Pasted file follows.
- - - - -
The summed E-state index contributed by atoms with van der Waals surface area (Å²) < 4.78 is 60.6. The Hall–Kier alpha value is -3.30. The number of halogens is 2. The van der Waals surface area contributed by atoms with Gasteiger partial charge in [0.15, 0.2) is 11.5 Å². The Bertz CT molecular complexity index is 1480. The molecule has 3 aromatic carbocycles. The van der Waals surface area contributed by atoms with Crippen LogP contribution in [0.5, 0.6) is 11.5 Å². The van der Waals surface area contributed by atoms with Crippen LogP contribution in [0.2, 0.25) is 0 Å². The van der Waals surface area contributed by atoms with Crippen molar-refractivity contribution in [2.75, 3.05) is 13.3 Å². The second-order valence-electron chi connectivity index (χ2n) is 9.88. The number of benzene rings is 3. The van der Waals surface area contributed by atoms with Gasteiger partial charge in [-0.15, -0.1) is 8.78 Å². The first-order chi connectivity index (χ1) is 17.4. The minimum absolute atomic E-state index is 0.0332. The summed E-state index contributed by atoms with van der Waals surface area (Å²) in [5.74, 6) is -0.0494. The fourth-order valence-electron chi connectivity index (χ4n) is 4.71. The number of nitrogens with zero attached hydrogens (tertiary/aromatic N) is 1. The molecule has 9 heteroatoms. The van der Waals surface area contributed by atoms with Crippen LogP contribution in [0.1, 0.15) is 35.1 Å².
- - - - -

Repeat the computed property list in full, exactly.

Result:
The summed E-state index contributed by atoms with van der Waals surface area (Å²) < 4.78 is 60.6. The Hall–Kier alpha value is -3.30. The number of halogens is 2. The van der Waals surface area contributed by atoms with Gasteiger partial charge in [0.15, 0.2) is 11.5 Å². The Bertz CT molecular complexity index is 1480. The molecule has 3 aromatic carbocycles. The van der Waals surface area contributed by atoms with Crippen LogP contribution in [0.5, 0.6) is 11.5 Å². The van der Waals surface area contributed by atoms with Crippen LogP contribution in [0.2, 0.25) is 0 Å². The van der Waals surface area contributed by atoms with Crippen molar-refractivity contribution in [2.75, 3.05) is 13.3 Å². The second-order valence-electron chi connectivity index (χ2n) is 9.88. The number of benzene rings is 3. The van der Waals surface area contributed by atoms with Gasteiger partial charge in [-0.15, -0.1) is 8.78 Å². The first-order chi connectivity index (χ1) is 17.4. The minimum absolute atomic E-state index is 0.0332. The summed E-state index contributed by atoms with van der Waals surface area (Å²) in [5.74, 6) is -0.0494. The fourth-order valence-electron chi connectivity index (χ4n) is 4.71. The number of nitrogens with zero attached hydrogens (tertiary/aromatic N) is 1. The molecule has 9 heteroatoms. The van der Waals surface area contributed by atoms with Crippen LogP contribution in [0.1, 0.15) is 35.1 Å².